We’ve spent the last several weeks discussing optimal board performance and functioning. Last week I promised to spend some time discussing the standing board committee structure. Summer is a great time to consider this structure and review the reference to committee types, executive committee makeup and committee charters in your board’s by-laws. Why? Because what made sense 5, 10, or even 20 years ago might not make sense today. Your committee structure should very closely reflect the current work of the board. If it does not, it’s time to consider a by-laws revision.
Before even reviewing your current standing committee organizational chart (don’t have one? Create one! We have provided a sample as this week’s “freebie”!), I suggest you spend time with your board and senior administrators discussing the following 4 questions:
- What is our primary role as a board today? How has it changed over the past few years?
- What does the organization need of us in order to best fulfill its mission?
- How can we best self-organize (as individuals, committees and as a board team) in order to fulfill these responsibilities?
- How will we partner with our professional counterparts in order to provide optimal value?
Once you have the answers to these questions, take a look at your standing committee org chart. Do your committees reflect the roles and work you outlined with your team? If not, why not? The number one mistake boards make in determining standing board committees is that they confuse board work with the work that other volunteers/committee members can provide. For example, you may have need for a facilities committee (or even just volunteers with knowledge about facility development and maintenance), but must the facilities committee function as a standing committee of the board? Is it central to the work of the board? Most of the time, the answer is no, yet I often see facilities committees showing up in standing board committee lists.
Committees that are not seen as critical to the work of the board, yet serve as excellent opportunities for volunteers to lend their skills, talents and interests to the organization, are often deemed “ad hoc” or advisory in nature. These committees may not meet as regularly as standing board committees, they may or may not be chaired by a board member, and are often made up of mostly non-board members. Ad hoc and advisory committees serve as great opportunities to vet future board members. The education/curriculum committee of an independent school is another good example of a committee that should probably not show up as a standing committee of the board, but may meet from time to time to consider new curriculum, policy changes or concerns. This committee might not be made up of board members, but rather professionals in the field with subject matter knowledge who would ultimately bring recommendations back to the board. However, don’t confuse a great volunteer with a great board member – they are not one and the same. Board members should be held to higher (and often quite different) standards than committee members and other volunteers.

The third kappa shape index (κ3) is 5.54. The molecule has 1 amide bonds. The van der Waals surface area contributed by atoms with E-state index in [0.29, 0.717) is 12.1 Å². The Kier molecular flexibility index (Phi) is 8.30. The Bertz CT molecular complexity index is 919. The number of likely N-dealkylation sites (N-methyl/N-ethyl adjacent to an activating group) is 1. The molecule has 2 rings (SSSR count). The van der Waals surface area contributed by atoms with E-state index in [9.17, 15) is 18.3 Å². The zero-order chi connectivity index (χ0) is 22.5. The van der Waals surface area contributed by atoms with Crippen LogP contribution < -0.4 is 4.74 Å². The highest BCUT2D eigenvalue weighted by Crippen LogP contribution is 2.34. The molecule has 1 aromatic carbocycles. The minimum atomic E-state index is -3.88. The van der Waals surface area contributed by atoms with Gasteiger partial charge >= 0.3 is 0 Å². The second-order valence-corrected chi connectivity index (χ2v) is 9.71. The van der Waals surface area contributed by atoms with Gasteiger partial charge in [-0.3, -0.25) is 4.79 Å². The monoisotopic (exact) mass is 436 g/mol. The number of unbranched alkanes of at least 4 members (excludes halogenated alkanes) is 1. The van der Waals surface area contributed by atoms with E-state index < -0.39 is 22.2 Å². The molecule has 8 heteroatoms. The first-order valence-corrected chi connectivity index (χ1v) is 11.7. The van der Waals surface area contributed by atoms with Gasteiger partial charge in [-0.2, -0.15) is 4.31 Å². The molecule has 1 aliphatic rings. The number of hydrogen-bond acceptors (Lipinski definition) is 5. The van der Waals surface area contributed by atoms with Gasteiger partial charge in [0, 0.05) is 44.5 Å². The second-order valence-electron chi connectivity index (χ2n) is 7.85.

The bottom line on this issue is that most organizations hope their boards will engage in capacity building, relationship development, leadership development and budgetary oversight, and so the standing board committee structure should reflect these priorities. Therefore, if your standing board committees expand far beyond a) governance/board development, b) fundraising/development, c) marketing/communications, d) finance and e) executive committees (and possibly strategic planning), ask yourself why. Make a case for their place on your standing committee org chart or send me a note so that we can discuss! And don’t confuse subcommittees for standing committees, i.e., the audit and HR committees should be subcommittees of finance. The alumni committee is a subcommittee of development and the executive director/head of school support and evaluation committee is a subcommittee of the executive committee.
Last, every board member should be assigned to at least one standing committee and your executive committee should be made up of the chairs of each of your standing committees (which are always chaired by board members). That way, the core work of the board is represented on the executive committee. The old school VP, secretary, and treasurer roles are a thing of the past (unless the treasurer is the chair of your finance committee, which makes sense). Positions on the executive committee should directly relate to the work of the board and the means by which it has organized itself.
Make sense? If not, feel free to send me a note. And don’t forget to download this week’s freebie: A Sample Standing Board Committee Organizational Chart. Next week, stay tuned for information on how to train your standing board committee chairs…